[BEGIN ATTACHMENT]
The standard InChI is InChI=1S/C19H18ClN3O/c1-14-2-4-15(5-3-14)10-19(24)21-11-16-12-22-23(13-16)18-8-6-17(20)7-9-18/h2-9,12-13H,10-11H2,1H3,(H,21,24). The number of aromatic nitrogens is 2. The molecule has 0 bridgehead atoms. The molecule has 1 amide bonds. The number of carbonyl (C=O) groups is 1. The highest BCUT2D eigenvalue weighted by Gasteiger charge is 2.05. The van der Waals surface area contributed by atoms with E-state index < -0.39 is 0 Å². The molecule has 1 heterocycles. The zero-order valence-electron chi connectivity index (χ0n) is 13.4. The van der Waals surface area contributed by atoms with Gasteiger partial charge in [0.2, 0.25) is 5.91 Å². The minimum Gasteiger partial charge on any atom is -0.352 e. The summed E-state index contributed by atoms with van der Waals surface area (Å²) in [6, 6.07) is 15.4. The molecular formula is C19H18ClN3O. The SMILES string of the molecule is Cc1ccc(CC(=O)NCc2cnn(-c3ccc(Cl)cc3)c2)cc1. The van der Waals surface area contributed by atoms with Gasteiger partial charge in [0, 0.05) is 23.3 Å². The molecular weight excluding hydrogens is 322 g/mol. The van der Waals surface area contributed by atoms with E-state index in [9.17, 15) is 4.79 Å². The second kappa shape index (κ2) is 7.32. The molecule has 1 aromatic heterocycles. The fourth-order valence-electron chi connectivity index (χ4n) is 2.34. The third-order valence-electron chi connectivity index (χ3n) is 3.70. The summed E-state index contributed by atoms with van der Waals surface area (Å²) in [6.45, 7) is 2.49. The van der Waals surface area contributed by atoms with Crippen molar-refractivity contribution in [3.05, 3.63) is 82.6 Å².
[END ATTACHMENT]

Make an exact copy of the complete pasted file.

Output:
The standard InChI is InChI=1S/C19H18ClN3O/c1-14-2-4-15(5-3-14)10-19(24)21-11-16-12-22-23(13-16)18-8-6-17(20)7-9-18/h2-9,12-13H,10-11H2,1H3,(H,21,24). The number of aromatic nitrogens is 2. The molecule has 0 bridgehead atoms. The molecule has 1 amide bonds. The number of carbonyl (C=O) groups is 1. The highest BCUT2D eigenvalue weighted by Gasteiger charge is 2.05. The van der Waals surface area contributed by atoms with E-state index < -0.39 is 0 Å². The molecule has 1 heterocycles. The zero-order valence-electron chi connectivity index (χ0n) is 13.4. The van der Waals surface area contributed by atoms with Gasteiger partial charge in [0.2, 0.25) is 5.91 Å². The minimum Gasteiger partial charge on any atom is -0.352 e. The summed E-state index contributed by atoms with van der Waals surface area (Å²) in [6, 6.07) is 15.4. The molecular formula is C19H18ClN3O. The SMILES string of the molecule is Cc1ccc(CC(=O)NCc2cnn(-c3ccc(Cl)cc3)c2)cc1. The van der Waals surface area contributed by atoms with Gasteiger partial charge in [0, 0.05) is 23.3 Å². The molecular weight excluding hydrogens is 322 g/mol. The van der Waals surface area contributed by atoms with E-state index in [9.17, 15) is 4.79 Å². The second kappa shape index (κ2) is 7.32. The molecule has 1 aromatic heterocycles. The fourth-order valence-electron chi connectivity index (χ4n) is 2.34. The third-order valence-electron chi connectivity index (χ3n) is 3.70. The summed E-state index contributed by atoms with van der Waals surface area (Å²) in [6.45, 7) is 2.49. The van der Waals surface area contributed by atoms with Crippen molar-refractivity contribution in [3.05, 3.63) is 82.6 Å².